POODLE : Secure SSL configuration on apache

What is POODLE?

POODLE stands for Padding Oracle On Downgraded Legacy Encryption

Common Vulnerabilities and Exposures:

What is POODLE attack?

A man-in-the-middle exploit, which takes advantage of Internet and security software clients’ fallback to SSL 3.0

The attack occurs when an attacker is able to downgrade the client to use SSLv3. By simulating a failure during the negotiation process, an attacker can force a browser and a server to renegotiate using an older protocol, right back down to SSLv3.
Attacker aims to capture the session cookie within a HTTPS tunnel through MITM. Attacker injects a piece of JavaScript and intercepts the outgoing messages and reorganizes them. This JavaScript tells the browser to repeatedly try to load an image from the Web application transmitting a session cookie. This image request will carry with it the session cookie and the JavaScript ensures that each of these requests is constructed in such a way as to ensure that one byte of the session cookie is placed in a particular place within each SSL message.
In this way, attacker will learn a single byte of the session cookie with every request and the complete session cookie can be decrypted to gain malicious access to the application.
How to check if I am vulnerable?

Check your browser security using the below URL would confirm if the vulnerability exists.


How to fix it?

Disable SSLv3 support on the server.
Use TLS_FALLBACK_SCSV, a mechanism that prevents attackers from forcing Web browsers to use SSL 3.0.For TLS clients:
TLS clients that use a downgrade dance to improve interoperability should include the value 0x56, 0x00 (TLS_FALLBACK_SCSV) in ClientHello.cipher_suites in any fallback handshakes. Thus, in case of a downgrade attack, clients would always fall back to the next lower version (if starting at TLS 1.2, try TLS 1.1 next, then TLS 1.0, then SSL 3.0) (With TLS_FALLBACK_SCSV, skipping a version also could entirely prevent a successful handshake if it happens to be the version that should be used with the server in question.)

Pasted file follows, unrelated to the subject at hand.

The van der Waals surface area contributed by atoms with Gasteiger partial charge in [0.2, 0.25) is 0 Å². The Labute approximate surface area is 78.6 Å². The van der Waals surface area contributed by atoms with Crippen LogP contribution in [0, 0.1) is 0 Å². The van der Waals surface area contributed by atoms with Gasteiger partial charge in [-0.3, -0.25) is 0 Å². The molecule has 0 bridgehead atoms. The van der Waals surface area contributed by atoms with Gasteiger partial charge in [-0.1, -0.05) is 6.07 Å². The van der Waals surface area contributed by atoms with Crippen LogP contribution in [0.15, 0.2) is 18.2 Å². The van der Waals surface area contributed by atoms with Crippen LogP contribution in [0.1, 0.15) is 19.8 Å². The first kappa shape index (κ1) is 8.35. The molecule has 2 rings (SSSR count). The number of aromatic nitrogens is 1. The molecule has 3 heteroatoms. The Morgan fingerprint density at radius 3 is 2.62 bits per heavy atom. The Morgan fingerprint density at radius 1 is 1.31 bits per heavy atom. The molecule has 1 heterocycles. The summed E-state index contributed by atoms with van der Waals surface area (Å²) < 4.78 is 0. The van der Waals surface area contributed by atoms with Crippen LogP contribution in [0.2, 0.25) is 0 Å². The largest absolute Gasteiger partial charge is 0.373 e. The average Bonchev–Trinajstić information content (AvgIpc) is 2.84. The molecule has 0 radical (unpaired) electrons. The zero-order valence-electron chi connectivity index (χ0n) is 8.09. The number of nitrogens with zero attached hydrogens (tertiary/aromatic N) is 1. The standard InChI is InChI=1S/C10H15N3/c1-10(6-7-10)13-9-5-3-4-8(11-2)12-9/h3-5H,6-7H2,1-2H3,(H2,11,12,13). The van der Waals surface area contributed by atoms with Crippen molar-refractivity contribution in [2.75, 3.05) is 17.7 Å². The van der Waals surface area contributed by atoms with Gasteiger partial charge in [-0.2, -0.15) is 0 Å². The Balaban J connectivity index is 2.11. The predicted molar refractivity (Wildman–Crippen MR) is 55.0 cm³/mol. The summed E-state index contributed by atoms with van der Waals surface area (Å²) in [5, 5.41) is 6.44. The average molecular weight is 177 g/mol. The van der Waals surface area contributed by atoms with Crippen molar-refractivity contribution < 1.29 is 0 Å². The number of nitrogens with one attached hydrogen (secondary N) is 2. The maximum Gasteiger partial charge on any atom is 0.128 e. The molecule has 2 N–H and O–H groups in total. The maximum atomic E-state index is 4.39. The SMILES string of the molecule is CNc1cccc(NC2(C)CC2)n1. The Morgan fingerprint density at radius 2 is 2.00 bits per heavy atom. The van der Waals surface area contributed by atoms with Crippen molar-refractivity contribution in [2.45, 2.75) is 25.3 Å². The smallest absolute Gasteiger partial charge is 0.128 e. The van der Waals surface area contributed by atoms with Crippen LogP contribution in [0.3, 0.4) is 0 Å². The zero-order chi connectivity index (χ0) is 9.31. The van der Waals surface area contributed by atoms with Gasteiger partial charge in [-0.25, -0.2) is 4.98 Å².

For TLS servers:
In TLS servers, whenever an incoming connection includes 0x56, 0x00 (TLS_FALLBACK_SCSV) in ClientHello.cipher_suites, compare ClientHello.client_version to the highest protocol version supported by the server. If the server supports a version higher than the one indicated by the client, reject the connection with a fatal alert.
This use of TLS_FALLBACK_SCSV will ensure that SSL 3.0 is used only when a legacy implementation is involved and attackers can no longer force a protocol downgrade. (Attacks remain possible if bothparties allow SSL 3.0 but one of them is not updated to support TLS_FALLBACK_SCSV, provided that the client implements a downgrade dance down to SSL 3.0.)
Avoid potential phishing emails from attackers – to avoid going to an impersonated website.

How to fix this vulnerability on servers?

To disable SSLv3 on the Apache server, the following can be configured:

SSLProtocol All +TLS1 –SSLv2 –SSLv3
This will ensure that TLSv1.0, TLSv1.1 and TLSv1.2 are supported and explicitly remove support for SSLv2 and SSLv3. Check the config and then restart Apache.

$apachectl configtest
$service httpd restart

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